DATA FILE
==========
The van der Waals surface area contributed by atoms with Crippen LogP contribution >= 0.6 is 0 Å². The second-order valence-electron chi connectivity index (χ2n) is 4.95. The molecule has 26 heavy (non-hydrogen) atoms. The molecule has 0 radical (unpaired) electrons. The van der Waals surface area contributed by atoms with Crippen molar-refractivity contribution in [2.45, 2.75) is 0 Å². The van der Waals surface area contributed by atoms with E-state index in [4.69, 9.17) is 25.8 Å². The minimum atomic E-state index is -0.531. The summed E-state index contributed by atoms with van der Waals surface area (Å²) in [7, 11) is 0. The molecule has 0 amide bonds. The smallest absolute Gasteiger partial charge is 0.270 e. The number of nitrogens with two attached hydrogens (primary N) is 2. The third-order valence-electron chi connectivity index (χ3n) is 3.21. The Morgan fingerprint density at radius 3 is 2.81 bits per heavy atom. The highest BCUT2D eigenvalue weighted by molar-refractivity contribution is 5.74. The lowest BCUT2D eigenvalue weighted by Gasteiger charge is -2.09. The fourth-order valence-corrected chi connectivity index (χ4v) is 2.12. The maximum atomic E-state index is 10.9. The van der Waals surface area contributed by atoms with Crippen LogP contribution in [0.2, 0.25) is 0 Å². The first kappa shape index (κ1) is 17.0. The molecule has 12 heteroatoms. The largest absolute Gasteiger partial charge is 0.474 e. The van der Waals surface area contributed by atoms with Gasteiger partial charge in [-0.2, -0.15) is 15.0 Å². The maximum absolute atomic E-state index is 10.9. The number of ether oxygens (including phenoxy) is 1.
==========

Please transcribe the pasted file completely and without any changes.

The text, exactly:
The van der Waals surface area contributed by atoms with Crippen LogP contribution >= 0.6 is 0 Å². The second-order valence-electron chi connectivity index (χ2n) is 4.95. The molecule has 26 heavy (non-hydrogen) atoms. The molecule has 0 radical (unpaired) electrons. The van der Waals surface area contributed by atoms with Crippen molar-refractivity contribution in [2.45, 2.75) is 0 Å². The van der Waals surface area contributed by atoms with E-state index in [4.69, 9.17) is 25.8 Å². The minimum atomic E-state index is -0.531. The summed E-state index contributed by atoms with van der Waals surface area (Å²) in [7, 11) is 0. The molecule has 0 amide bonds. The smallest absolute Gasteiger partial charge is 0.270 e. The number of nitrogens with two attached hydrogens (primary N) is 2. The third-order valence-electron chi connectivity index (χ3n) is 3.21. The Morgan fingerprint density at radius 3 is 2.81 bits per heavy atom. The highest BCUT2D eigenvalue weighted by molar-refractivity contribution is 5.74. The lowest BCUT2D eigenvalue weighted by Gasteiger charge is -2.09. The fourth-order valence-corrected chi connectivity index (χ4v) is 2.12. The maximum atomic E-state index is 10.9. The van der Waals surface area contributed by atoms with Crippen LogP contribution in [0.2, 0.25) is 0 Å². The first kappa shape index (κ1) is 17.0. The molecule has 12 heteroatoms. The largest absolute Gasteiger partial charge is 0.474 e. The van der Waals surface area contributed by atoms with Gasteiger partial charge in [-0.2, -0.15) is 15.0 Å². The maximum absolute atomic E-state index is 10.9. The number of ether oxygens (including phenoxy) is 1.